National Security Agency whistleblower Edward Snowden said on Thursday that 2016 Democratic front-runner Hillary ClintonHillary Rodham ClintonRoger Stone on allegations of Russian ties: 'They have no proof' “60 Minutes” tracks how fake news spreads Ill. gov candidate runs as fresh face, despite ties to political machine MORE is likely aware her personal email server exposed sensitive national intelligence.

Snowden added that lesser employees would have lost their jobs for copying Clinton’s actions during her tenure as secretary of State.

“This is a problem because anyone who has the clearances that the secretary of State has, or the director of any top level agency has, knows how classified information should be handled,” he said, according to excerpts of an Al Jazeera interview airing Friday.

“If an ordinary worker at the State Department or the Central Intelligence Agency … were sending details about the security of the embassies, which is alleged to be in her email, meetings with private government officials, foreign government officials and the statements that were made to them in confidence over unclassified email systems, they would not only lose their jobs and lose their clearance, they would very likely face prosecution for it,” he added.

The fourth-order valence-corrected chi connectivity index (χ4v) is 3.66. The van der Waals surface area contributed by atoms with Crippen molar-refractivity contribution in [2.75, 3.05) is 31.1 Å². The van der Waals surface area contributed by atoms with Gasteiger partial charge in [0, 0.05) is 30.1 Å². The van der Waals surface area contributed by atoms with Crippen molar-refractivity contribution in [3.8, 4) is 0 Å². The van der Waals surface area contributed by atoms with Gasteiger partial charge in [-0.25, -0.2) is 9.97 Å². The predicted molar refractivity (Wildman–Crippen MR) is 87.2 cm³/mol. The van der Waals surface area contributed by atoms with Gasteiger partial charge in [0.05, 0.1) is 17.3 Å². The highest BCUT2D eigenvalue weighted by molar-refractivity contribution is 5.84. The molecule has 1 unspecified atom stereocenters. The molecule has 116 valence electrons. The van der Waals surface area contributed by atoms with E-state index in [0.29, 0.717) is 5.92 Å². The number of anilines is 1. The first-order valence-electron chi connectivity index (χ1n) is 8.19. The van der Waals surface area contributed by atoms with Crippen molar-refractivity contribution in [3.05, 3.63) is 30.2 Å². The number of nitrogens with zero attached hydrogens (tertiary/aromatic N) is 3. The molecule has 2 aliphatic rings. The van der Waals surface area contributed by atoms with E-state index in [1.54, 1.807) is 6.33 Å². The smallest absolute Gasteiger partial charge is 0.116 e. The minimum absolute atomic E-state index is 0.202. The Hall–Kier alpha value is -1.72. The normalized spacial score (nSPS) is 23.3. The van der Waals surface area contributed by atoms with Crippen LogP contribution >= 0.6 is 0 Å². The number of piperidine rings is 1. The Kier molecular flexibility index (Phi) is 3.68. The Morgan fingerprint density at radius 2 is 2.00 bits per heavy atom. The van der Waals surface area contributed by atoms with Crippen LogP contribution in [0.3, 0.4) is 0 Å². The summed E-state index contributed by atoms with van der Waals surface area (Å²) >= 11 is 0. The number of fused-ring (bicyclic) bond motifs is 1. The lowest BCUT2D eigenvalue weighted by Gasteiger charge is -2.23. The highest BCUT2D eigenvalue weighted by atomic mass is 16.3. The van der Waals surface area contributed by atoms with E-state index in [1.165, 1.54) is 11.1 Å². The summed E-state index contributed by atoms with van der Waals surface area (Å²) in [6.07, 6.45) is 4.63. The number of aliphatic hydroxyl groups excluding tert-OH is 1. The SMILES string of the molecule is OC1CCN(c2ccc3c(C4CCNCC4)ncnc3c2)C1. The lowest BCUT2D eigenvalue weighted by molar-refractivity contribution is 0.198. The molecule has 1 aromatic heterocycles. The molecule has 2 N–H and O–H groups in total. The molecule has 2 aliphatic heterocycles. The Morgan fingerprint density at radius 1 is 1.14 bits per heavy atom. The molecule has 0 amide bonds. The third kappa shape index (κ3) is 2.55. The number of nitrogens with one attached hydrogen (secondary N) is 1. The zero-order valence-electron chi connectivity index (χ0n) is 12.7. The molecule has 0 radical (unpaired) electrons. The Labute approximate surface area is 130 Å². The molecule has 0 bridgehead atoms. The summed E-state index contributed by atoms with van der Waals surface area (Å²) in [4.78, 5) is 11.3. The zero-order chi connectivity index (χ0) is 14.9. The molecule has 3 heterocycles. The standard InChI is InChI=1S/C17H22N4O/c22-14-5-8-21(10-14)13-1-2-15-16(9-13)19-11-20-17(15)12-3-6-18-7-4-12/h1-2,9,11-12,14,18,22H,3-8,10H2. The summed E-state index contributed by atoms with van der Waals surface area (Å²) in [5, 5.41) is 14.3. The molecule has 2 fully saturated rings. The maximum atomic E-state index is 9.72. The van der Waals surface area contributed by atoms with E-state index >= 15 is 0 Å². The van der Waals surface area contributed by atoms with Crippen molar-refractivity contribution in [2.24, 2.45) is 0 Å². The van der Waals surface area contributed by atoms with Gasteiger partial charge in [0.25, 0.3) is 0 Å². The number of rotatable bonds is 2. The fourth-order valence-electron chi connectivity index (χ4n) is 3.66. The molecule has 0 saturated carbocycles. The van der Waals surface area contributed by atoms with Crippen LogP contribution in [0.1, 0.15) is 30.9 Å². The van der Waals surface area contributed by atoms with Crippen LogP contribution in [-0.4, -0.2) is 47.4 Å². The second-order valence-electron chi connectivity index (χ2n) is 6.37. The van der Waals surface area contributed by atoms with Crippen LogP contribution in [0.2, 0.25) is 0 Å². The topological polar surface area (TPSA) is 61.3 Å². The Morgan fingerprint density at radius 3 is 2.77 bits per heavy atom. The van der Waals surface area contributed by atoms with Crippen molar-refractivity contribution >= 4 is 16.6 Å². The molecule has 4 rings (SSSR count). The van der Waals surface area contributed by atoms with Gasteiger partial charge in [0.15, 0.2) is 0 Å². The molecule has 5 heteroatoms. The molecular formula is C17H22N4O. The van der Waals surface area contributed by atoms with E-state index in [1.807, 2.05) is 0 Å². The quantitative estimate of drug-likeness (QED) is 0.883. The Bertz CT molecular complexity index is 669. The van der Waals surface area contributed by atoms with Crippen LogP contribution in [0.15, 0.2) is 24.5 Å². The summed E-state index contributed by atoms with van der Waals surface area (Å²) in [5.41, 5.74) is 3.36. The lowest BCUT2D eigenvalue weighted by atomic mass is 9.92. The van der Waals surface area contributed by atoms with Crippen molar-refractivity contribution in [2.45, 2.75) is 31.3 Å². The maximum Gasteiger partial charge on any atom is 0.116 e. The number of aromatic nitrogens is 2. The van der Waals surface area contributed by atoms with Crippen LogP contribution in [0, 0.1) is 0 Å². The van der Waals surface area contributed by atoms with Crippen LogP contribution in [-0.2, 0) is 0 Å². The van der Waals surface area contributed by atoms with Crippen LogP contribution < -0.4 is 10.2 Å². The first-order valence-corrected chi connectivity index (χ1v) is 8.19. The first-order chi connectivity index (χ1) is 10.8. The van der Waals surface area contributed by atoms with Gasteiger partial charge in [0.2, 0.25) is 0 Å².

Snowden also set his sights on GOP White House front-runner Donald TrumpDonald TrumpRepublicans giving Univision the cold shoulder: report Could Trump and the Democrats make 'ObamaCare Lite' any lighter? Week ahead: House Intel chair under fire over Trump surveillance claims MORE for calling him a “total traitor” earlier this summer.

“It’s very difficult to respond in a serious way to any statement that’s made by Donald Trump,” he said of the outspoken billionaire.

Clinton’s voter support is fading amid controversy over her technology habits while serving as secretary of State. Critics say her use of a personal storage device prevented accountability of her actions and jeopardized national security secrets.

Reports emerged on Thursday that a former staffer who worked on Clinton’s email server while she was secretary of State is planning on pleading the Fifth rather than testify before Congress.

Lawyers for Bryan Pagliano said he would take advantage of his constitutional right not to respond to queries from the House Select Committee on Benghazi given “the current political climate.”

Pagliano is expected to appear before the House Benghazi Committee on Sept. 10.